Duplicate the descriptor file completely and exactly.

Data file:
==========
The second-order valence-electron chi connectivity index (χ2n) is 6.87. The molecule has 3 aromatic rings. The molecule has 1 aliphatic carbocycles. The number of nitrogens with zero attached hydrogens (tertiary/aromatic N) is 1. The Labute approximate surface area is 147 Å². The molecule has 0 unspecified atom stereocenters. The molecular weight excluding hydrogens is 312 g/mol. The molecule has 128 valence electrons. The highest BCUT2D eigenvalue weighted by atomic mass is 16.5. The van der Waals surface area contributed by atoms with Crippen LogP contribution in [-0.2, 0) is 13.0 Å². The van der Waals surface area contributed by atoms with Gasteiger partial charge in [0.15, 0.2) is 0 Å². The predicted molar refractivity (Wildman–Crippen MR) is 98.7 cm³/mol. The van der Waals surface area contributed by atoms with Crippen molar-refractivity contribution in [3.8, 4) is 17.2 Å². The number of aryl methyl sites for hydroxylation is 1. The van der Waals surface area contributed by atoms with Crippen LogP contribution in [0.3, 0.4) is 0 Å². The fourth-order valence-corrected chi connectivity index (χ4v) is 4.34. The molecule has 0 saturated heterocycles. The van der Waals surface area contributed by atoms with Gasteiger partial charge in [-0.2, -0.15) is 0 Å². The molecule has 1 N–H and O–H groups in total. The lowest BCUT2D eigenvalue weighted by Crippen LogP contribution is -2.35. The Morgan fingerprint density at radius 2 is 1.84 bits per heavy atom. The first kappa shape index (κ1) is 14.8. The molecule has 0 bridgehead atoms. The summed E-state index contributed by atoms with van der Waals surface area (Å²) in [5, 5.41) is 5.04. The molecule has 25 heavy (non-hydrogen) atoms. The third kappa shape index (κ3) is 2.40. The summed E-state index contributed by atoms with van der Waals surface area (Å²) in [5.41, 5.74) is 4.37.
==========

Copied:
The second-order valence-electron chi connectivity index (χ2n) is 6.87. The molecule has 3 aromatic rings. The molecule has 1 aliphatic carbocycles. The number of nitrogens with zero attached hydrogens (tertiary/aromatic N) is 1. The Labute approximate surface area is 147 Å². The molecule has 0 unspecified atom stereocenters. The molecular weight excluding hydrogens is 312 g/mol. The molecule has 128 valence electrons. The highest BCUT2D eigenvalue weighted by atomic mass is 16.5. The van der Waals surface area contributed by atoms with Crippen LogP contribution in [-0.2, 0) is 13.0 Å². The van der Waals surface area contributed by atoms with Gasteiger partial charge in [0.15, 0.2) is 0 Å². The predicted molar refractivity (Wildman–Crippen MR) is 98.7 cm³/mol. The van der Waals surface area contributed by atoms with Crippen molar-refractivity contribution in [3.8, 4) is 17.2 Å². The number of aryl methyl sites for hydroxylation is 1. The van der Waals surface area contributed by atoms with Crippen LogP contribution in [0.3, 0.4) is 0 Å². The fourth-order valence-corrected chi connectivity index (χ4v) is 4.34. The molecule has 0 saturated heterocycles. The van der Waals surface area contributed by atoms with Gasteiger partial charge in [-0.2, -0.15) is 0 Å². The molecule has 1 N–H and O–H groups in total. The lowest BCUT2D eigenvalue weighted by Crippen LogP contribution is -2.35. The Morgan fingerprint density at radius 2 is 1.84 bits per heavy atom. The first kappa shape index (κ1) is 14.8. The molecule has 0 bridgehead atoms. The summed E-state index contributed by atoms with van der Waals surface area (Å²) in [5, 5.41) is 5.04. The molecule has 25 heavy (non-hydrogen) atoms. The third kappa shape index (κ3) is 2.40. The summed E-state index contributed by atoms with van der Waals surface area (Å²) in [5.41, 5.74) is 4.37.